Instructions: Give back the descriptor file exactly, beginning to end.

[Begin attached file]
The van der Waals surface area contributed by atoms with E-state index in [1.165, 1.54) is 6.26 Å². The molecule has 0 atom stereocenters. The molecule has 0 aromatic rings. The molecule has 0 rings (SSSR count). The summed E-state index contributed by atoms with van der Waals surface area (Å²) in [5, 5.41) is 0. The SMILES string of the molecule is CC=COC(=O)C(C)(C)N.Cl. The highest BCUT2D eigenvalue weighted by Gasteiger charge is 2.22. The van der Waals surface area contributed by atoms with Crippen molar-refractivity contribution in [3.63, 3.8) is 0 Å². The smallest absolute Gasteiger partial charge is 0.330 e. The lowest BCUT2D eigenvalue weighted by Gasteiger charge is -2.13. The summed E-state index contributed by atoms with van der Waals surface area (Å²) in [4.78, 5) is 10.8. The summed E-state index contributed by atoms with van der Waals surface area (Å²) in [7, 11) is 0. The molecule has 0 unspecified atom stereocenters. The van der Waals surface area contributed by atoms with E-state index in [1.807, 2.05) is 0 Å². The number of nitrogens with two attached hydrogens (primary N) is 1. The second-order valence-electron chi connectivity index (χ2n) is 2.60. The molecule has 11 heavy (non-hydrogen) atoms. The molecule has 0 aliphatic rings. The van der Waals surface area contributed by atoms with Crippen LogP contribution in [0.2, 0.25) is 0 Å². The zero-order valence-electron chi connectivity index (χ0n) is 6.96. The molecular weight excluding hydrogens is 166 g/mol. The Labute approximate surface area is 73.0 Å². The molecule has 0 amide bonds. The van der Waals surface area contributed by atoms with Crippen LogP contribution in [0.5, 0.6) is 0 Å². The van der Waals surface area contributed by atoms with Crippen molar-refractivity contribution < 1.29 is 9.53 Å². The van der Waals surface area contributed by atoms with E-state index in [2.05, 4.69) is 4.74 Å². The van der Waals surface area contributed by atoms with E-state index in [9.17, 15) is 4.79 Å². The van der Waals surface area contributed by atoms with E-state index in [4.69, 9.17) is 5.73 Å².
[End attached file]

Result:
The van der Waals surface area contributed by atoms with E-state index in [1.165, 1.54) is 6.26 Å². The molecule has 0 atom stereocenters. The molecule has 0 aromatic rings. The molecule has 0 rings (SSSR count). The summed E-state index contributed by atoms with van der Waals surface area (Å²) in [5, 5.41) is 0. The SMILES string of the molecule is CC=COC(=O)C(C)(C)N.Cl. The highest BCUT2D eigenvalue weighted by Gasteiger charge is 2.22. The van der Waals surface area contributed by atoms with Crippen molar-refractivity contribution in [3.63, 3.8) is 0 Å². The smallest absolute Gasteiger partial charge is 0.330 e. The lowest BCUT2D eigenvalue weighted by Gasteiger charge is -2.13. The summed E-state index contributed by atoms with van der Waals surface area (Å²) in [4.78, 5) is 10.8. The summed E-state index contributed by atoms with van der Waals surface area (Å²) in [7, 11) is 0. The molecule has 0 unspecified atom stereocenters. The van der Waals surface area contributed by atoms with E-state index in [1.807, 2.05) is 0 Å². The number of nitrogens with two attached hydrogens (primary N) is 1. The second-order valence-electron chi connectivity index (χ2n) is 2.60. The molecule has 11 heavy (non-hydrogen) atoms. The molecule has 0 aliphatic rings. The van der Waals surface area contributed by atoms with Crippen LogP contribution in [0.2, 0.25) is 0 Å². The zero-order valence-electron chi connectivity index (χ0n) is 6.96. The molecular weight excluding hydrogens is 166 g/mol. The Labute approximate surface area is 73.0 Å². The molecule has 0 amide bonds. The van der Waals surface area contributed by atoms with Crippen LogP contribution in [0.5, 0.6) is 0 Å². The van der Waals surface area contributed by atoms with Crippen molar-refractivity contribution < 1.29 is 9.53 Å². The van der Waals surface area contributed by atoms with E-state index in [2.05, 4.69) is 4.74 Å². The van der Waals surface area contributed by atoms with E-state index in [9.17, 15) is 4.79 Å². The van der Waals surface area contributed by atoms with E-state index in [4.69, 9.17) is 5.73 Å².